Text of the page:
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In Michigan, there are many different types of sex crimes, which we organize into four different degrees of criminal sexual conduct (CSC): 1st Degree, 2nd Degree, 3rd Degree, and 4th Degree. Technically, they are all felonies, though 4th Degree is listed as a low felony or high court misdemeanor, punishable by up to 2 years in prison. Each degree can be registerable, meaning you have to register as a sex offender depending on what state you’re in. In Michigan, the registration requirement can last for 25 years or life based on the CSC degree that you’re convicted of.

There are also other types of sex crimes that are not labelled criminal sexual conduct, including soliciting a minor for immoral purposes and an assault with intent to commit a sex crime (we don’t use rape as charging legal term in Michigan).

What Are Some Of The Penalties And Lifelong Consequences Someone Could Face With A Sex Crime Conviction On Their Record?

In Michigan, as well as many other places in the country, having a sex crime on your record is the old scarlet letter labeling you as a degenerate. While it’s important, for instance, that parents are able to see if there is someone convicted of a sex crime living in their neighborhood in order to protect their children, people should also remember that you can be convicted of a sex crime for behavior that is not necessarily overtly dangerous. To give an example, a 19-year-old senior in high school who has sex with his 15-year-old girlfriend, a freshman, could have been convicted of a sex crime and labelled a sex offender for the rest of his life.

Recently, we’ve had what are called Romeo and Juliet amendments in provisions of the law to allow those types of lesser crimes (or crimes that might be considered teenage crimes) to be kept off the defendant’s record in terms of being charged with the sex crime or having to register as a sexual offender. If a defendant were to have to go to jail or prison with a child sex crime, it’s very difficult for that person to stay safe inside or prison system.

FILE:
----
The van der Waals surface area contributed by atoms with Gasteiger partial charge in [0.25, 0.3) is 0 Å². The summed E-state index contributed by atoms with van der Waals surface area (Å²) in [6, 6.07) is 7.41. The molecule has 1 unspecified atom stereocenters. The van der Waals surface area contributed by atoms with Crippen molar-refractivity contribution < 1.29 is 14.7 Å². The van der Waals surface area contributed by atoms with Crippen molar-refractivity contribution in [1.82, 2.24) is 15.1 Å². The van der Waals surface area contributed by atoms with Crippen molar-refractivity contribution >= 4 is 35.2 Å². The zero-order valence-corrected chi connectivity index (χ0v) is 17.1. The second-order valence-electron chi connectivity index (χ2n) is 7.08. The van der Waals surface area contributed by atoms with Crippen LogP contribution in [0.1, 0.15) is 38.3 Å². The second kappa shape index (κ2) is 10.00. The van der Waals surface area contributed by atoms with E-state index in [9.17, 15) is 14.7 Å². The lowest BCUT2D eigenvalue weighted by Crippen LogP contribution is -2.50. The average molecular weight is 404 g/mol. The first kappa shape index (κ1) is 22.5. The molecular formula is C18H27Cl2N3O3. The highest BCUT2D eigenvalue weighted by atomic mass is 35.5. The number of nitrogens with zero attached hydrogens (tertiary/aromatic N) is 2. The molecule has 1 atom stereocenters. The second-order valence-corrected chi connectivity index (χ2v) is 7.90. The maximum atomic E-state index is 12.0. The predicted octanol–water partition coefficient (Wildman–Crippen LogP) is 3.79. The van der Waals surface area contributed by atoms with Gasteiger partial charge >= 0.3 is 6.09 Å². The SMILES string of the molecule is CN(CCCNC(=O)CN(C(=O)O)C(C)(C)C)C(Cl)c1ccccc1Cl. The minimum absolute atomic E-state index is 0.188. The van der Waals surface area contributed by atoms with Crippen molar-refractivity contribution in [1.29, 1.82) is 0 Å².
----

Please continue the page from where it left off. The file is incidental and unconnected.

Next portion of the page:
If An Alleged Victim In A Sex Crime Case Changes Their Story Or No Longer Wishes To Press Charges, Will The Charges Be Dropped?

The same rules and policies involving a domestic violence charge also relate to sex crimes. It’s usually the prosecutor’s discretion whether to let the alleged victim or complainant change their mind and not go forward with the case. As you can imagine, there’s a lot of pressure from family members and friends to stop the charges if their loved one is being blamed for a sex crime, so the policy in the State of Michigan favors not having the complainant choose whether they want to go forward or not.

An Overview Of Sex Crimes In Michigan

Nobody who has ever been accused of committing some type of sex crime has any idea what they’re in for. What will happen first is they might receive a call from a detective who says, “We want to have you come on in and talk to you about some kind of allegation.” Believe me, that detective is not there to be your friend. They’re there to try and get evidence against you.

Hi, my name is Scott Weinberg. I have represented hundreds of people accused of committing sex crimes, but I used to be a sex crime prosecutor, so I’m going to tell you a couple of issues that you need to know before you ever go in and talk to the police.

Obviously, the first thing you need to do is call an attorney if you get approached by the police or any official who is accusing you of any crime, let alone some type of sex crime. You don’t need to deny what they’re saying; you don’t need to go in and try to talk your way out of it; what you do need to do is talk to your attorney first, an attorney who has handled hundreds of these kinds of cases.

Next, if you do go in and get interviewed, they’ll want you to take a polygraph test, which is designed by the state to be private, meaning you can’t have your lawyer in the room with you. The detective can’t be in the room either; it’ll be just you and the polygraph operator. They’ll Mirandize you, meaning they’ll read you the rights that you have to remain silent, before interviewing you in the polygraph test. Afterward, they’ll want to interview you again, and this is where they try to get you. Just remember, do not take a state-run polygraph without talking to your attorney first. The police are not there to help you in this situation. Do not agree to any communication without talking to an attorney.

When it comes to any kind of sexual allegation, you need an attorney involved to protect your rights. Let’s say the allegation is as simple as your son, who is a senior in high school, being accused of fooling around with his freshman girlfriend, who is underage. Under state law, he has rights meant to protect him, so don’t have him give up those rights by talking to the police without getting an attorney involved. You need to know exactly what you’re facing in order to protect his record. Don’t make the mistake of thinking the police are on your side. You need to have an attorney on your side; you need your own representative. Take care.

For more information on Sex Crimes in the State of Michigan, an initial consultation is your next best step. Get the information and legal answers you are seeking by calling (800) 710-0529 today.

Scott Weinberg

Call For A Free Consultation
(800) 710-0529